I decided to do as the Charlestonians do and pick a forward tee, I would be a Member for a Day at Charleston National.
(Note: did you know they call Charleston “Chucktown”? I find that offensive and wrong. They dropped the “w” long ago and should therefore not add to it a city’s nickname. There is only one “Chucktown” and that’s Charlestown, MA. In classic Charlestown character though, I don’t think people in Charlestown like the nickname “Chucktown” but it’s ours and if Charleston wants a nickname, you’re going to have to stick with “Holy City” or “Chuckton.” The “w” belongs to us.).
Upon my arrival at the course, I was gratified to see the older men, a group of eight having their morning round in two groups, playing the gold tees, which were not granted any moniker like the white, green, and black tees (Member, Champion, and Tour). I was introduced to Steve, who would be my playing partner for the day. We wore an orange shirt splashed with a Baltimore Orioles logo on the breast and a gold hoop earring. He had “Member tee” written all over him. When the moment of truth came and the starter said the tee was ours, I walked to the Member tee and put my bag down, it’s the same feeling as telling a waiter “I’ll have a Sprite” with the intention of not drinking that evening. Steve, thankfully, also ordered a Sprite and pulled his cart up to the same tees.
We exchanged small talk as the men in front of us searched for their tee balls and walloped their second shots up to the first green. This was all going to plan until Craig showed up. He surprised Steve and I as he slammed his bag on the tee box after materializing out of thin air. He was tall and lanky, with a “dad hat” tilted on his head in classic dad style. He could have been 42 or 58 years old, I would have believed either. Suddenly, things were feeling a bit more complicated because Craig’s bag was in an ambiguous spot and Steve and I had staked our claim at the Member tee. After a quick introduction, Craig pulled his driver out and started limbering up and swinging the club around, grunting with every movement on this early, cool morning. Every bit of Craig screamed, “Member tee.”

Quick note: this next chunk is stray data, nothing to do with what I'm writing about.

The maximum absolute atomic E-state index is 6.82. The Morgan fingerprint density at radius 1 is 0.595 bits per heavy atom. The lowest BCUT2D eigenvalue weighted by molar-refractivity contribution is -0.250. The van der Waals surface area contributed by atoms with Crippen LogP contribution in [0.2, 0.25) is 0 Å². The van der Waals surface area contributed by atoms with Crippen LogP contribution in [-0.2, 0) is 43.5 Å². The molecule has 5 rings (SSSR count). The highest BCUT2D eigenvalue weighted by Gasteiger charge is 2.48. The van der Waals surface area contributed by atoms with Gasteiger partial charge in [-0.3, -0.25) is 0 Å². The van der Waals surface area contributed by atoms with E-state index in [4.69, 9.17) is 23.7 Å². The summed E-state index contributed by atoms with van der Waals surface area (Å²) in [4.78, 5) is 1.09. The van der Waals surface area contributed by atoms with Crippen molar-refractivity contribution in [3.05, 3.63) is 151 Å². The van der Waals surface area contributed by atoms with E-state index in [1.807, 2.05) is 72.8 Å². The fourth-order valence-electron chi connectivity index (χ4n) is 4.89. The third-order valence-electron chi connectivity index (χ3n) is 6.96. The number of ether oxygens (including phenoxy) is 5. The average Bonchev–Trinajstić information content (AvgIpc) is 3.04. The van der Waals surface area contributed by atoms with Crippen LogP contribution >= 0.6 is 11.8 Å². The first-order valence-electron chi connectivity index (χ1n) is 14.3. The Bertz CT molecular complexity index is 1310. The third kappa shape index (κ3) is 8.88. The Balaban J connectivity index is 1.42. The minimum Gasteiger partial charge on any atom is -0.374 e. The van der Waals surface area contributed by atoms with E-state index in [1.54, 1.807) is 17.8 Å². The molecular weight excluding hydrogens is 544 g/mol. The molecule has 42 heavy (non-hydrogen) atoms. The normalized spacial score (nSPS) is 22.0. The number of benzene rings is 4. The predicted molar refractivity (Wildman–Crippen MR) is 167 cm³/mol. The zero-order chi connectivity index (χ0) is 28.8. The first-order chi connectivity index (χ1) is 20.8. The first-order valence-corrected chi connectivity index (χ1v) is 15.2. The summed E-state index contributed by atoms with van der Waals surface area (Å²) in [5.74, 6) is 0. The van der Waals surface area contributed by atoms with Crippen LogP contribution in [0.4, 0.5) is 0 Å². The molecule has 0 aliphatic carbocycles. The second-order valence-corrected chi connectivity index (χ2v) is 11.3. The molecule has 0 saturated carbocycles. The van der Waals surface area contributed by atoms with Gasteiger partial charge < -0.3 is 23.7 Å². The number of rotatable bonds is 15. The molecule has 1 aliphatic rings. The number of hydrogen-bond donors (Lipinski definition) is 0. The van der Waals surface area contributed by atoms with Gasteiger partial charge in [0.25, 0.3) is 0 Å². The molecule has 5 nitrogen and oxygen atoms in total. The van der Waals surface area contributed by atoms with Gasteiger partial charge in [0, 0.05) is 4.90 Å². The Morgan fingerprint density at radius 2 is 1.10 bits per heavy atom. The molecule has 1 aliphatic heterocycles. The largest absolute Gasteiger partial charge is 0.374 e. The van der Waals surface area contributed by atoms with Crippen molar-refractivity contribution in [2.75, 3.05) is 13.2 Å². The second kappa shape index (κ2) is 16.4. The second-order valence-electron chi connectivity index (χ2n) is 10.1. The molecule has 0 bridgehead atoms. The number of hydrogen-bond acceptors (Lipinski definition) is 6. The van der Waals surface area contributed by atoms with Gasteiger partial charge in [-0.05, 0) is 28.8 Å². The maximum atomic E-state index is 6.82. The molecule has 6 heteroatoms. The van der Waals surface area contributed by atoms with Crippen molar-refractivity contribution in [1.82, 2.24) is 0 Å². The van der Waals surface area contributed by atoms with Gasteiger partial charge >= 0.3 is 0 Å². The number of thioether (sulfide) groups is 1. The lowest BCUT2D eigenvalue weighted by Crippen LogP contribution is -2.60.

Then he said it, “I’m gonna torture myself and play the green tees today, if you guys don’t mind?” He basically ordered tequila shots for the table without asking.
In fact, I do mind. I am fighting my inner golfing pride this morning and you’re not helping. You’re going to have to drink all that tequila, CRAIG!”
Instead, Steve and I said in unison, “Sure.”
My mind was racing now. Should I join him? Would that make Steve feel obligated to join us, too? Is it really that bad from back there? Maybe it’s not?
I steeled myself and stayed at my beloved Member tee with my new best friend - Steve-from-Baltimore. Craig teed off first, hitting a solid shot down the middle of the fairway. My tee shot landed past Craig’s, the distance would have measured the same as the difference between our two tee boxes. I was still thinking about the tee box choice standing on the first fairway.
I played the entire round from the Member tees aside from the 17th hole, which Craig convinced Steve, Kyle, and me to play from because it was just a better hole. He was right. Oh and Kyle was a LATE addition to the group, screeching up in his golf cart. His rented clubs and running shoes screamed Gold tees, but he played the Member tees and was, well, really bad at golf).
The thing I learned from playing the Member tees was that it doesn’t matter! I played a shorted golf course, but had plenty of challenge and success. Yes, a few holes played different and I could hit a long-iron onto the fairway while Craig had to hit driver, but the round was great and so were the views and conversation, which is all I was looking for out of the round.
So while my ego might want to push me (and maybe you, too) to the back tees all the time, I think it’s worth playing a tee forward every now and then. The day doesn’t always have to be spent slugging driver from the back tees and “testing yourself.” There’s plenty of tests in golf that don’t involve length. You just have to watch me chip to understand that concept.